- Britain has expressed strong concern at an announcement by Israel of new settlement construction. The UK has called for the decision to be reversed and is weighing further action.
- The Israeli government announced the new settlement construction in response to the Palestinian resolution at the UN. The Israeli government also said that it will use Palestinian customs revenues usually transferred monthly by Israel to the Palestinian Authority (PA) to pay Palestinian debts to Israeli companies.
- The new construction is intended to be in existing settlement blocks that most Israelis expect to keep in a final status agreement. An additional decision with regard to the sensitive E-1 area east of Jerusalem is to permit zoning and planning only, not construction as yet.
- Of the various Israeli options being mooted in response to the UN vote, the steps taken so far appear weighed to send a strong message, as opposed to doing anything that dramatically changes the picture on the ground or brings about the collapse of the PA.
What did Israel announce?
- In response to the Palestinian resolution at the UN General Assembly to change the status of the Palestinian representation to non-member observer state, Israel has made announcements with regard to settlement construction and the transfer of Palestinian tax revenues.
Using tax transfers to pay debts to Israeli companies
- Israel has decided to take this month’s tranche of customs revenues, approximately NIS 460m (£75m) – which it collects on the PA’s behalf and transfers monthly the PA -and use it instead to pay off debts the PA owes to the Israel Electric Corporation and other Israeli bodies. The PA reportedly owes NIS 700m (£114m) debt to the electricity company.
New construction in settlement blocks and zoning in E-1
- With regard to settlements, Israel announced that it would give permission for the construction of 3000 planned housing units in existing Jewish neighbourhoods of East Jerusalem and in settlements blocks in the West Bank. The exact details have not been announced but government sources have stated that building will be within existing settlement blocks that Israel expects to keep in a final status agreement, including Pisgat Ze’ev and Gilo in Jerusalem, and Karnei Shomron, Ariel, Givat Ze’ev, Gush Etzion and Elkana in the West Bank.
- In addition, the government announced that it wold approve planning and zoning for the much more sensitive area of E-1, which is a currently undeveloped area between the existing built up area of Jerusalem and the large settlement of Ma’ale Adumim to the east of the city. This area is considered sensitive because it would have significant implications for creating Palestinian contiguity between the West Bank and East Jerusalem in a future peace agreement. Israeli officials stress that this is not yet a decision to build in E-1.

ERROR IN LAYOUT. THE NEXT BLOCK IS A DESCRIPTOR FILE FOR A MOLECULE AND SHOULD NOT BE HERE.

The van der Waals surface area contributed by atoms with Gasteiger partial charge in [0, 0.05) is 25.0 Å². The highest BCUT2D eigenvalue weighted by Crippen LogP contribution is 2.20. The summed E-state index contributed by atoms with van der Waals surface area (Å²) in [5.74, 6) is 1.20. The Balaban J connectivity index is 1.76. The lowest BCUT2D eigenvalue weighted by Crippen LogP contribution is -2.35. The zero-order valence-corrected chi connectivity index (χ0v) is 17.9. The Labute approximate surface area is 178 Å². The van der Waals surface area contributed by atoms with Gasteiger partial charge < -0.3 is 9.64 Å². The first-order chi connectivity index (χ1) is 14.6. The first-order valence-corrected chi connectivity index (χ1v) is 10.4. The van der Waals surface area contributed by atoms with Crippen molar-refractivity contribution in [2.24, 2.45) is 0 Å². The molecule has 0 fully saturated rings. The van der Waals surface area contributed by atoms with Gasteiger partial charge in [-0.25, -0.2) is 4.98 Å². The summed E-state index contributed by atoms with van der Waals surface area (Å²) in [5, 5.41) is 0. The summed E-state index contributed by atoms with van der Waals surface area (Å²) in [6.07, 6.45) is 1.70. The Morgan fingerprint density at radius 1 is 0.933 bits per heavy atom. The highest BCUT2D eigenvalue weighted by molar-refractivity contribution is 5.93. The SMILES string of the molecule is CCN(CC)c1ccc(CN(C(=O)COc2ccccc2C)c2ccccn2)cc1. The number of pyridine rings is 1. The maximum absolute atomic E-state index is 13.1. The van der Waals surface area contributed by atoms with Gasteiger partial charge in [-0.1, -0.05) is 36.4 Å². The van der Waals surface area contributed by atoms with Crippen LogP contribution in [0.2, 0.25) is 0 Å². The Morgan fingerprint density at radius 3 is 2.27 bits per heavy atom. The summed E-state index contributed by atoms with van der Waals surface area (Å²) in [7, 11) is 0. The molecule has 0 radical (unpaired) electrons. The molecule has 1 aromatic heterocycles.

Why has Israel taken this decision?
- Israel has interpreted the Palestinian move to the UN as a provocation and a breach of the Oslo Accords according to which the final status of the Palestinian territories is to be decided in bilateral negotiations. Israel said in advance of the Palestinian move that it would respond with its own unilateral steps.
- Of the various Israeli options being mooted ahead of the UN vote, the steps taken so far appear weighed to send a strong message, as opposed to doing anything that dramatically changes the picture on the ground or brings about the collapse of the PA.
- Prime Minister Netanyahu is balancing between the demands for a harsh response from right wing members of his coalition, the calls for restraint from the international community, and the desire not to fundamentally undermine the stability of the PA in the West Bank. The domestic political pressure on Netanyahu to take a tough response is heightened in the context of the Israeli election campaign now underway.
How has Britain reacted?
- In a statement today, the FCO said that they, “deplore the recent Israeli government decision” which the statement said, “threatens the viability of the two state solution.” They announced that they had formally summoned Israeli Ambassador Daniel Taub for a meeting with Middle East Minister Alistair Burt, and that they had called on Israel to “reverse this decision”.
- Media reports on Monday morning in Haaretz and Reuters, quoting diplomatic sources, claimed that Britain and France would even consider recalling their Ambassadors. However, the FCO’s statement said only that, “Any decision about any other measures the UK might take will depend on the outcome of our discussions with the Israeli government and with international partners including the US and European Union.”
For a map of the West Bank click here.
Last Update: 1pm GMT, 3/12/2012.